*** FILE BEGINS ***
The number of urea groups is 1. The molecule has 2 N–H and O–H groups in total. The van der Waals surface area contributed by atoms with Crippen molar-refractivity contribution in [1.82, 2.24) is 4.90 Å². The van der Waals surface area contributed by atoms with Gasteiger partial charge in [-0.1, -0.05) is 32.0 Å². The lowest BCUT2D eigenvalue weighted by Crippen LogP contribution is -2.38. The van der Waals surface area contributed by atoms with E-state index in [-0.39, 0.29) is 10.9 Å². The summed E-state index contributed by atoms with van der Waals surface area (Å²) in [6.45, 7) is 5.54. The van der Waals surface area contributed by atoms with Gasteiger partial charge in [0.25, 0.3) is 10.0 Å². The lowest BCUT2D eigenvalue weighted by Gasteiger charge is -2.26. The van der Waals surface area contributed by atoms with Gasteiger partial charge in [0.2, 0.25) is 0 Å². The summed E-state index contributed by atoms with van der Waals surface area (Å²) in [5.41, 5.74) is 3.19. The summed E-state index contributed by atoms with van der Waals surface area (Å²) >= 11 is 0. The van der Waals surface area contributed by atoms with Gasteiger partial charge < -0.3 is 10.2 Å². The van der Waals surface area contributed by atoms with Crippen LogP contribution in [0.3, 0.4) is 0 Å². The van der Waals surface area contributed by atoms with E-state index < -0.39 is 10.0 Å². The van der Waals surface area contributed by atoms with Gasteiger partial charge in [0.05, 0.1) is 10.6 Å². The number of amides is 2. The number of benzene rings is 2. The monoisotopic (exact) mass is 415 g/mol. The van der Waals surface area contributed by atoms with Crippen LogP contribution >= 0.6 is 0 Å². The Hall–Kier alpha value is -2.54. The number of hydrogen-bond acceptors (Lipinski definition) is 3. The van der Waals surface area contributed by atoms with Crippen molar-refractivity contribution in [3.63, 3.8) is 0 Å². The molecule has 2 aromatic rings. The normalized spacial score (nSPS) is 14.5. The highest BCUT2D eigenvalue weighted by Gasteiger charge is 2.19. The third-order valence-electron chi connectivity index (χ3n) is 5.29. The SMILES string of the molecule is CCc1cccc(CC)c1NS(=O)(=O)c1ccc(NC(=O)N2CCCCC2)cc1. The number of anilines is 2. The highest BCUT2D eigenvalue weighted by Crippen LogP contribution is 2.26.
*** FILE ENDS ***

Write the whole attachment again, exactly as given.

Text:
The number of urea groups is 1. The molecule has 2 N–H and O–H groups in total. The van der Waals surface area contributed by atoms with Crippen molar-refractivity contribution in [1.82, 2.24) is 4.90 Å². The van der Waals surface area contributed by atoms with Gasteiger partial charge in [-0.1, -0.05) is 32.0 Å². The lowest BCUT2D eigenvalue weighted by Crippen LogP contribution is -2.38. The van der Waals surface area contributed by atoms with E-state index in [-0.39, 0.29) is 10.9 Å². The summed E-state index contributed by atoms with van der Waals surface area (Å²) in [6.45, 7) is 5.54. The van der Waals surface area contributed by atoms with Gasteiger partial charge in [0.25, 0.3) is 10.0 Å². The lowest BCUT2D eigenvalue weighted by Gasteiger charge is -2.26. The van der Waals surface area contributed by atoms with Gasteiger partial charge in [0.2, 0.25) is 0 Å². The summed E-state index contributed by atoms with van der Waals surface area (Å²) in [5.41, 5.74) is 3.19. The summed E-state index contributed by atoms with van der Waals surface area (Å²) >= 11 is 0. The van der Waals surface area contributed by atoms with Gasteiger partial charge < -0.3 is 10.2 Å². The van der Waals surface area contributed by atoms with Crippen LogP contribution in [0.3, 0.4) is 0 Å². The van der Waals surface area contributed by atoms with E-state index < -0.39 is 10.0 Å². The van der Waals surface area contributed by atoms with Gasteiger partial charge in [0.05, 0.1) is 10.6 Å². The number of amides is 2. The number of benzene rings is 2. The monoisotopic (exact) mass is 415 g/mol. The van der Waals surface area contributed by atoms with Crippen LogP contribution >= 0.6 is 0 Å². The Hall–Kier alpha value is -2.54. The number of hydrogen-bond acceptors (Lipinski definition) is 3. The van der Waals surface area contributed by atoms with Crippen molar-refractivity contribution in [3.63, 3.8) is 0 Å². The molecule has 2 aromatic rings. The normalized spacial score (nSPS) is 14.5. The highest BCUT2D eigenvalue weighted by Gasteiger charge is 2.19. The third-order valence-electron chi connectivity index (χ3n) is 5.29. The SMILES string of the molecule is CCc1cccc(CC)c1NS(=O)(=O)c1ccc(NC(=O)N2CCCCC2)cc1. The number of anilines is 2. The highest BCUT2D eigenvalue weighted by Crippen LogP contribution is 2.26.